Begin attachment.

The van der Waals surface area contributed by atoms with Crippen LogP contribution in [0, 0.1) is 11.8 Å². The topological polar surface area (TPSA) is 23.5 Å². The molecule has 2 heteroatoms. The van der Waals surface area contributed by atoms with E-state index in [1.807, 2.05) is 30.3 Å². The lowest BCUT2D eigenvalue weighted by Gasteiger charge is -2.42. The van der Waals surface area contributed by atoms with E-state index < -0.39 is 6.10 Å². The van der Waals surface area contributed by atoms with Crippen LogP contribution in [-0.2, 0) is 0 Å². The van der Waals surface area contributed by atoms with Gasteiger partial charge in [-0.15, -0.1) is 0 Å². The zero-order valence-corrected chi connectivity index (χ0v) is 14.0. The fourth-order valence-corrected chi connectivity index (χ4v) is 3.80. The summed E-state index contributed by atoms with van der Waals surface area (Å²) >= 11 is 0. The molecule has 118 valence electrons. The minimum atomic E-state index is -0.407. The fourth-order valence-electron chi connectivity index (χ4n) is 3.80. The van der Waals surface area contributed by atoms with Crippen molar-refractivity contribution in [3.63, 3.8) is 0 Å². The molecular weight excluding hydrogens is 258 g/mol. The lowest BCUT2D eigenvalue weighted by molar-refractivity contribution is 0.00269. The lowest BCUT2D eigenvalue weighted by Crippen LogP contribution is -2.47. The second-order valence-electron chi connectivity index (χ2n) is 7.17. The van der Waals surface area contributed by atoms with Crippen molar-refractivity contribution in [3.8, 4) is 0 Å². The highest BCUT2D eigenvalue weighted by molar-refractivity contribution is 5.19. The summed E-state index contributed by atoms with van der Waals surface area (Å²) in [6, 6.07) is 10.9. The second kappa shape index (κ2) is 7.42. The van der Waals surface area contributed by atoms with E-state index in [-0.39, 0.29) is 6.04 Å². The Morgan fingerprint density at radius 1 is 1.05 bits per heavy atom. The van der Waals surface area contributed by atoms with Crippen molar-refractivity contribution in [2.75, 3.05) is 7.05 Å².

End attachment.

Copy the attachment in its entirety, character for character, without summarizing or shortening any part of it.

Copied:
The van der Waals surface area contributed by atoms with Crippen LogP contribution in [0, 0.1) is 11.8 Å². The topological polar surface area (TPSA) is 23.5 Å². The molecule has 2 heteroatoms. The van der Waals surface area contributed by atoms with E-state index in [1.807, 2.05) is 30.3 Å². The lowest BCUT2D eigenvalue weighted by Gasteiger charge is -2.42. The van der Waals surface area contributed by atoms with E-state index < -0.39 is 6.10 Å². The van der Waals surface area contributed by atoms with Crippen LogP contribution in [-0.2, 0) is 0 Å². The van der Waals surface area contributed by atoms with Gasteiger partial charge in [-0.15, -0.1) is 0 Å². The zero-order valence-corrected chi connectivity index (χ0v) is 14.0. The fourth-order valence-corrected chi connectivity index (χ4v) is 3.80. The summed E-state index contributed by atoms with van der Waals surface area (Å²) >= 11 is 0. The molecule has 118 valence electrons. The minimum atomic E-state index is -0.407. The fourth-order valence-electron chi connectivity index (χ4n) is 3.80. The van der Waals surface area contributed by atoms with Crippen molar-refractivity contribution in [3.63, 3.8) is 0 Å². The molecular weight excluding hydrogens is 258 g/mol. The lowest BCUT2D eigenvalue weighted by molar-refractivity contribution is 0.00269. The lowest BCUT2D eigenvalue weighted by Crippen LogP contribution is -2.47. The second-order valence-electron chi connectivity index (χ2n) is 7.17. The van der Waals surface area contributed by atoms with Crippen molar-refractivity contribution in [3.8, 4) is 0 Å². The highest BCUT2D eigenvalue weighted by molar-refractivity contribution is 5.19. The summed E-state index contributed by atoms with van der Waals surface area (Å²) in [6, 6.07) is 10.9. The second kappa shape index (κ2) is 7.42. The van der Waals surface area contributed by atoms with E-state index in [-0.39, 0.29) is 6.04 Å². The Morgan fingerprint density at radius 1 is 1.05 bits per heavy atom. The van der Waals surface area contributed by atoms with Crippen molar-refractivity contribution in [2.75, 3.05) is 7.05 Å².